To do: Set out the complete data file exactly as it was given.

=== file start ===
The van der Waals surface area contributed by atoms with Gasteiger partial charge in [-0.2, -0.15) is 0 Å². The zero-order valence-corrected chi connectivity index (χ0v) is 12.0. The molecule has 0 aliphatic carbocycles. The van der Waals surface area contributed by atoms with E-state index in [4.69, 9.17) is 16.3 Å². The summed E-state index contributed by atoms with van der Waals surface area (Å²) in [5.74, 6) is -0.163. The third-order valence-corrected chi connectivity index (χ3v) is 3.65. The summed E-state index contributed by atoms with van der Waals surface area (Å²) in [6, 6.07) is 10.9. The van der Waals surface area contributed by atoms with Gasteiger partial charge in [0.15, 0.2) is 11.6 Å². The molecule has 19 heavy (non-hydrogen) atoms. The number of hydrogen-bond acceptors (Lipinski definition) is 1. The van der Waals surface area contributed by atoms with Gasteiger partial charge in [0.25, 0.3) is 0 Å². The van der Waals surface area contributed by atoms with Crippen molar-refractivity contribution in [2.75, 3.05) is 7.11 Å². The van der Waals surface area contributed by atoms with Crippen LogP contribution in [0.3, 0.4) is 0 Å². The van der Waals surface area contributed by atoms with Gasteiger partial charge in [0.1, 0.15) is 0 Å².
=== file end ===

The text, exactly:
The van der Waals surface area contributed by atoms with Gasteiger partial charge in [-0.2, -0.15) is 0 Å². The zero-order valence-corrected chi connectivity index (χ0v) is 12.0. The molecule has 0 aliphatic carbocycles. The van der Waals surface area contributed by atoms with E-state index in [4.69, 9.17) is 16.3 Å². The summed E-state index contributed by atoms with van der Waals surface area (Å²) in [5.74, 6) is -0.163. The third-order valence-corrected chi connectivity index (χ3v) is 3.65. The summed E-state index contributed by atoms with van der Waals surface area (Å²) in [6, 6.07) is 10.9. The van der Waals surface area contributed by atoms with Gasteiger partial charge in [0.15, 0.2) is 11.6 Å². The molecule has 19 heavy (non-hydrogen) atoms. The number of hydrogen-bond acceptors (Lipinski definition) is 1. The van der Waals surface area contributed by atoms with Gasteiger partial charge in [0.25, 0.3) is 0 Å². The van der Waals surface area contributed by atoms with Crippen molar-refractivity contribution in [2.75, 3.05) is 7.11 Å². The van der Waals surface area contributed by atoms with Crippen LogP contribution in [0.3, 0.4) is 0 Å². The van der Waals surface area contributed by atoms with Gasteiger partial charge in [0.1, 0.15) is 0 Å².